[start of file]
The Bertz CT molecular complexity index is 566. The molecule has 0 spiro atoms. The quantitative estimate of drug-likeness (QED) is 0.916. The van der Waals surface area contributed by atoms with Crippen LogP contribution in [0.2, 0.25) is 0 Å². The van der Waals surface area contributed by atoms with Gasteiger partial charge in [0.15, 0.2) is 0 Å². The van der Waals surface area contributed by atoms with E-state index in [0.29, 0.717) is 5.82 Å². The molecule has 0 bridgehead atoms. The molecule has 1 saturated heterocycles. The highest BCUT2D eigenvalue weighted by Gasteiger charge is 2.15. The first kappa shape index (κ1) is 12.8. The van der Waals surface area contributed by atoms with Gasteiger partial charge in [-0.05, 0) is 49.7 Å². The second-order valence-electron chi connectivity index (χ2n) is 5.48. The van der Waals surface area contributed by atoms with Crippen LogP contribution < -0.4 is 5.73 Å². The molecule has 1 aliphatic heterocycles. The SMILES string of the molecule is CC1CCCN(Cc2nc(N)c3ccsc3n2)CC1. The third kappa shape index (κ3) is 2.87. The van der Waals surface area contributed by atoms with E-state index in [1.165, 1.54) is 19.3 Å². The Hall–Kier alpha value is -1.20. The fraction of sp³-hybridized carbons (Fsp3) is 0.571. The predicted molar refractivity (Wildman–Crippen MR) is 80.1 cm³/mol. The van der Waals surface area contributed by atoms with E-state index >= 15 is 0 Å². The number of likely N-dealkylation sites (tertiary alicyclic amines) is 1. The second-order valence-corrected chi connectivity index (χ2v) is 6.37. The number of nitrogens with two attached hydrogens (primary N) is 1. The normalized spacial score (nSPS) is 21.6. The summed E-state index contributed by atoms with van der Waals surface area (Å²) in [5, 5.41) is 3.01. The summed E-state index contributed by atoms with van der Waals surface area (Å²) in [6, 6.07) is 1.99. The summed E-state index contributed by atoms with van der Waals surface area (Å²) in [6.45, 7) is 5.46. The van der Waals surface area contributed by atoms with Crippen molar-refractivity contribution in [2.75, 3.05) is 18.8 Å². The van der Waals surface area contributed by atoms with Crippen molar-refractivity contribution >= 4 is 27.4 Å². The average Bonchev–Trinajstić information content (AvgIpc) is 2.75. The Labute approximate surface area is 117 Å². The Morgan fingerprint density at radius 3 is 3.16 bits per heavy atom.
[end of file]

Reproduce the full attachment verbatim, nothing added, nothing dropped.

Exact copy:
The Bertz CT molecular complexity index is 566. The molecule has 0 spiro atoms. The quantitative estimate of drug-likeness (QED) is 0.916. The van der Waals surface area contributed by atoms with Crippen LogP contribution in [0.2, 0.25) is 0 Å². The van der Waals surface area contributed by atoms with Gasteiger partial charge in [0.15, 0.2) is 0 Å². The van der Waals surface area contributed by atoms with E-state index in [0.29, 0.717) is 5.82 Å². The molecule has 0 bridgehead atoms. The molecule has 1 saturated heterocycles. The highest BCUT2D eigenvalue weighted by Gasteiger charge is 2.15. The first kappa shape index (κ1) is 12.8. The van der Waals surface area contributed by atoms with Gasteiger partial charge in [-0.05, 0) is 49.7 Å². The second-order valence-electron chi connectivity index (χ2n) is 5.48. The van der Waals surface area contributed by atoms with Crippen LogP contribution < -0.4 is 5.73 Å². The molecule has 1 aliphatic heterocycles. The SMILES string of the molecule is CC1CCCN(Cc2nc(N)c3ccsc3n2)CC1. The third kappa shape index (κ3) is 2.87. The van der Waals surface area contributed by atoms with E-state index in [1.165, 1.54) is 19.3 Å². The Hall–Kier alpha value is -1.20. The fraction of sp³-hybridized carbons (Fsp3) is 0.571. The predicted molar refractivity (Wildman–Crippen MR) is 80.1 cm³/mol. The van der Waals surface area contributed by atoms with E-state index >= 15 is 0 Å². The number of likely N-dealkylation sites (tertiary alicyclic amines) is 1. The second-order valence-corrected chi connectivity index (χ2v) is 6.37. The number of nitrogens with two attached hydrogens (primary N) is 1. The normalized spacial score (nSPS) is 21.6. The summed E-state index contributed by atoms with van der Waals surface area (Å²) in [5, 5.41) is 3.01. The summed E-state index contributed by atoms with van der Waals surface area (Å²) in [6, 6.07) is 1.99. The summed E-state index contributed by atoms with van der Waals surface area (Å²) in [6.45, 7) is 5.46. The van der Waals surface area contributed by atoms with Crippen molar-refractivity contribution in [2.75, 3.05) is 18.8 Å². The van der Waals surface area contributed by atoms with Crippen molar-refractivity contribution >= 4 is 27.4 Å². The average Bonchev–Trinajstić information content (AvgIpc) is 2.75. The Labute approximate surface area is 117 Å². The Morgan fingerprint density at radius 3 is 3.16 bits per heavy atom.